Two new studies suggest that automatic enrollment is gaining increasing acceptance as an effective way to encourage employees to increase their savings for retirement.

One study, by Hewitt Associates Inc., found an increasing number of employers are adopting advanced 401(k) plan features like automatic enrollment, automatic escalation of contributions and default investment selections.

Another recent study by AARP and allied groups shows employees are nearly unanimous in favor of being enrolled automatically in their employers’ 401(k) plans.

Automatic enrollment in a retirement savings plan has a number of benefits, Hewitt notes, such as reducing the effects turnover may have on participation; raising participation levels, which helps plans pass required annual nondiscrimination tests imposed by the IRS; and cutting the time companies and benefits administrators spend encouraging employees to participate.

Hewitt surveyed more than 300 mid- to large companies (median size: 5,000 employees) offering 401(k) plans. It found only 25% of employers thought that a high participation rate was the main gauge of success for their 401(k) plans, down from 43% in 2005. Instead, more are focusing on their plan’s ability to generate an adequate retirement income for employees.

As a result, more companies are structuring their plans to ensure not only that employees enroll, but also to improve the quality of their participation, according to Hewitt, an employee benefits administrator and consultant in Lincolnshire, Ill.

Hewitt found 34% of surveyed firms automatically enrolled employees in their 401(k) plans in 2007, up from just 19% in 2005.

Of those firms, more than 77% automatically signed up employees in a default investment option consisting of a diversified, relatively moderate-risk portfolio such as target-risk, target-maturity or balanced funds. This is up from 39% in 2005. The most popular default option was target-maturity portfolios, which more than 50% used as a default.

To boost employees’ saving rate, 83% of these companies set their default contribution rates at 3% of salary or higher, compared to just 66% two years ago. In addition, 28% combined contribution escalation with automatic enrollment, with more than 40% automatically increasing employees’ contribution rates over time, escalating them at 1% a year to a maximum of between 8% and 15% of salary.

“Companies realize that simply automatically enrolling employees into the 401(k) plan will not get workers where they need to be in terms of retirement savings,” says Pamela Hess, director of retirement research at Hewitt Associates. “As a result, they are shifting their priorities from basic enrollment to quality enrollment.”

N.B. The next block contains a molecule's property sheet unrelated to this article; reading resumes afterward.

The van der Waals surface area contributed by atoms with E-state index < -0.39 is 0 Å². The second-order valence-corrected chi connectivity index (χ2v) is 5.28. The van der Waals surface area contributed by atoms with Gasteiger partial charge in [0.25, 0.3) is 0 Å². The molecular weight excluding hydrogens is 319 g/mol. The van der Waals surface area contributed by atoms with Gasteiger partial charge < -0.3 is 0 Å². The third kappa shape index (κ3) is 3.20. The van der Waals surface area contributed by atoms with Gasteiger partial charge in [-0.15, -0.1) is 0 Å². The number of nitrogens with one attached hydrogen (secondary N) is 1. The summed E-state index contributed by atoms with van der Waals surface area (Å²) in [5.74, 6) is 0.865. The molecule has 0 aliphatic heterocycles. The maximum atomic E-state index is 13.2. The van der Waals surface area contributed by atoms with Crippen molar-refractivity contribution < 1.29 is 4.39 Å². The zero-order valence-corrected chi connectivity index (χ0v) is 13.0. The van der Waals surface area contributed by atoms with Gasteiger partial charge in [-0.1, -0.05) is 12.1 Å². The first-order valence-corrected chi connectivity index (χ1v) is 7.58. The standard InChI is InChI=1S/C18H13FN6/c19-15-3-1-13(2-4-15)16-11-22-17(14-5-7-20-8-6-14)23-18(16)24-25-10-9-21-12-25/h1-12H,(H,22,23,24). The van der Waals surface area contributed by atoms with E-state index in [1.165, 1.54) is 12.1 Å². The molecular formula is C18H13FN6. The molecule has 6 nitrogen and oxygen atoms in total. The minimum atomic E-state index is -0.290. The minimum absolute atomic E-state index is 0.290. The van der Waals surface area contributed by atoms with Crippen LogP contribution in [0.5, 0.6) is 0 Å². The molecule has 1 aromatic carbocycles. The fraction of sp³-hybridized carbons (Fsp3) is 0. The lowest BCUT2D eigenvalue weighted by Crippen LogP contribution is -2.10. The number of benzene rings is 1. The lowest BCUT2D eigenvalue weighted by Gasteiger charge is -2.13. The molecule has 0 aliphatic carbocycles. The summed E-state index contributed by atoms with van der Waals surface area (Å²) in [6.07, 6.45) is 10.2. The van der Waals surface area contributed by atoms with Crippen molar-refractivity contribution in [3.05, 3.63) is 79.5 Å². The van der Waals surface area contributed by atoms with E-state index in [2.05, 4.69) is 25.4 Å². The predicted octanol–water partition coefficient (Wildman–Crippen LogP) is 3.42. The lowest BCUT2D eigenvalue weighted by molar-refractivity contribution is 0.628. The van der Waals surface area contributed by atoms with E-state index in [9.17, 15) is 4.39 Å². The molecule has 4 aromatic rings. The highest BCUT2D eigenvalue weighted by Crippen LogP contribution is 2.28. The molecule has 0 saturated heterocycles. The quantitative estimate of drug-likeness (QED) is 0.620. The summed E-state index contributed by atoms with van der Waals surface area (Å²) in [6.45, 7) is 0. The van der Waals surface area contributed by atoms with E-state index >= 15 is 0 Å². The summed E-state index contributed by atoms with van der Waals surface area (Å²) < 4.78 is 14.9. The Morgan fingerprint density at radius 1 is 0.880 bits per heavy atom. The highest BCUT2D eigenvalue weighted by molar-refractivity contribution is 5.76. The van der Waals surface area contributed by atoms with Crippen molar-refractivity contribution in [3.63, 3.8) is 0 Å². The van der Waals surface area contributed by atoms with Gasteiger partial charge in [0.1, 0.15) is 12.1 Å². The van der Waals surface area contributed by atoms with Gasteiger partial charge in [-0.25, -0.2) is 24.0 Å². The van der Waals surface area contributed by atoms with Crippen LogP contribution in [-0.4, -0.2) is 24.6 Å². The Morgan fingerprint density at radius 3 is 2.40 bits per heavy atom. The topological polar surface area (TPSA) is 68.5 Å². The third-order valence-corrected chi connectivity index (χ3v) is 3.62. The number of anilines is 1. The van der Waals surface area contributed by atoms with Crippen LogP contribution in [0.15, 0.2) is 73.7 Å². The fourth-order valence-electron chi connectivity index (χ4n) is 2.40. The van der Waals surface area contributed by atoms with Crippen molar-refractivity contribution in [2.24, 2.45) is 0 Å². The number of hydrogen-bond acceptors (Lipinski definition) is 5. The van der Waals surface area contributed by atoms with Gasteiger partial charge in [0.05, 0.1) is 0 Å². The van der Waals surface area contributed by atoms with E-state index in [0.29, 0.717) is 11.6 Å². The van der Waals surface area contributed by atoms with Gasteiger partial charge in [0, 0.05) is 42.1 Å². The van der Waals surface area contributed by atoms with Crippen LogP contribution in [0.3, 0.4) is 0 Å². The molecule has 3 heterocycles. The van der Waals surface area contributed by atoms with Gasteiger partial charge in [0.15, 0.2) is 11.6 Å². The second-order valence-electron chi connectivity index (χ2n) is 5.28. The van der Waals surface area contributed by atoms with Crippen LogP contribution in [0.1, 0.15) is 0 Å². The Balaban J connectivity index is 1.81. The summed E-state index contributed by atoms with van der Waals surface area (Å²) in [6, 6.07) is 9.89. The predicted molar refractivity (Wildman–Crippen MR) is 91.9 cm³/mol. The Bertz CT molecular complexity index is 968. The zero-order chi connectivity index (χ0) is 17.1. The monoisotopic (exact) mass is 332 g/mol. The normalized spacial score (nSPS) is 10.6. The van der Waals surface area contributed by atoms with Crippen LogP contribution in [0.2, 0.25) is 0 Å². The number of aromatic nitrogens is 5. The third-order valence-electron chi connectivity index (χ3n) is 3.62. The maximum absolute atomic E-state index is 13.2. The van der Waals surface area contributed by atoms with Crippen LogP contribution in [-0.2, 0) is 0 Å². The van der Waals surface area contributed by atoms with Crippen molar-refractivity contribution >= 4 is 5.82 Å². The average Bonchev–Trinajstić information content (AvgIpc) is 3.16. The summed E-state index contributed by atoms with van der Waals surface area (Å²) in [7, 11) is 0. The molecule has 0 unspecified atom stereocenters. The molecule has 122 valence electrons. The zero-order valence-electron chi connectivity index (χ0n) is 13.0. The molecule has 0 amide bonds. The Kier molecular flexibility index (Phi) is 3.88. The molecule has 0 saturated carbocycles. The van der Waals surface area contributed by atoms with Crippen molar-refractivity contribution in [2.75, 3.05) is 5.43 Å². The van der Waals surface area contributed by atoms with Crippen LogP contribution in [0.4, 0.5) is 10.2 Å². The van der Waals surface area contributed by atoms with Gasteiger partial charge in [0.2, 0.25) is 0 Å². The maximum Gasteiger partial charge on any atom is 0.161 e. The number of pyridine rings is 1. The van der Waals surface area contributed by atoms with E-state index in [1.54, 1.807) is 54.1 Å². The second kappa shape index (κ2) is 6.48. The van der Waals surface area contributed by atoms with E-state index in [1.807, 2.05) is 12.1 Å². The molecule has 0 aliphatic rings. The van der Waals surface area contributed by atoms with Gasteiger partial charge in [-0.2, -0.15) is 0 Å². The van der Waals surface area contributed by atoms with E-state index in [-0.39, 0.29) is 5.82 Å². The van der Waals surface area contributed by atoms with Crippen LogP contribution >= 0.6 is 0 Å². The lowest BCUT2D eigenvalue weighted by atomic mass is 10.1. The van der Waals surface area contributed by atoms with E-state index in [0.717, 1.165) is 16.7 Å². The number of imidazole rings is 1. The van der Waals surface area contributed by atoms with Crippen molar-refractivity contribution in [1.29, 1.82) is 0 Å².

An increasing number of companies are also offering workers tools and features that simplify 401(k) investment selections. Hewitt found 42% offered automatic rebalancing in their plans, up from only 26% in 2005 and 11% in 2003. In addition, 77% now offer target-risk or target-maturity portfolios, up from 63% percent in 2005. Among those plans, 58% offer target-maturity funds portfolios, 31% offer target-risk and 10% offer both.

Moreover, 40% offer outside investment advisory services, up from 28% in 2003. The services include 20% offering online advice and 11% offering managed accounts.

An increasing number of companies are taking a closer look at 401(k) plan fees, a trend Hewitt attributes in part to a surge in government and media scrutiny of 401(k) plan costs. In fact, 61% of employers said they were very or somewhat concerned about plan expenses, while 60% have attempted to calculate the total cost of maintaining their 401(k) plan, consisting largely of fees for the cost of administration and fund management as well as employer contributions, up from 34% doing so in 2003. In addition, 57% have made efforts to reduce fund or plan expenses in the past 2 years.

“Companies can help employees save hundreds–even thousands–of dollars in retirement savings simply by offering lower-cost funds in their 401(k) plans,” Hess notes.

Other key findings of the Hewitt survey:

–20% of employers increased their matching contribution over the past 2 years.

–44% immediately vest employees in employer contributions, up from 34% in 2005.

–Nearly 60% offer non-mutual fund alternatives as part of their 401(k) plan. Among plans with over $1 billion in assets, 46% offer only institutional vehicles, while only 12% offer none or only 1 institutional option. (Institutional vehicles are separate accounts and collective trusts.)

The AARP study found that 98% of U.S. adults enrolled in an automatic 401(k) plan are glad their companies offer the feature, with 79% expressing strong agreement that they are happy with the feature. In addition, 95% of those in an auto plan agreed that it has made saving for retirement easy, and 85% agreed that it helped them start saving for retirement sooner than they had planned.

The AARP study was part of a new campaign the association has launched to encourage more employers to offers auto enrollment.

The campaign, dubbed “Retirement Made Simpler,” is cosponsored by the Financial Industry Regulatory Authority and the Retirement Security Project, Washington.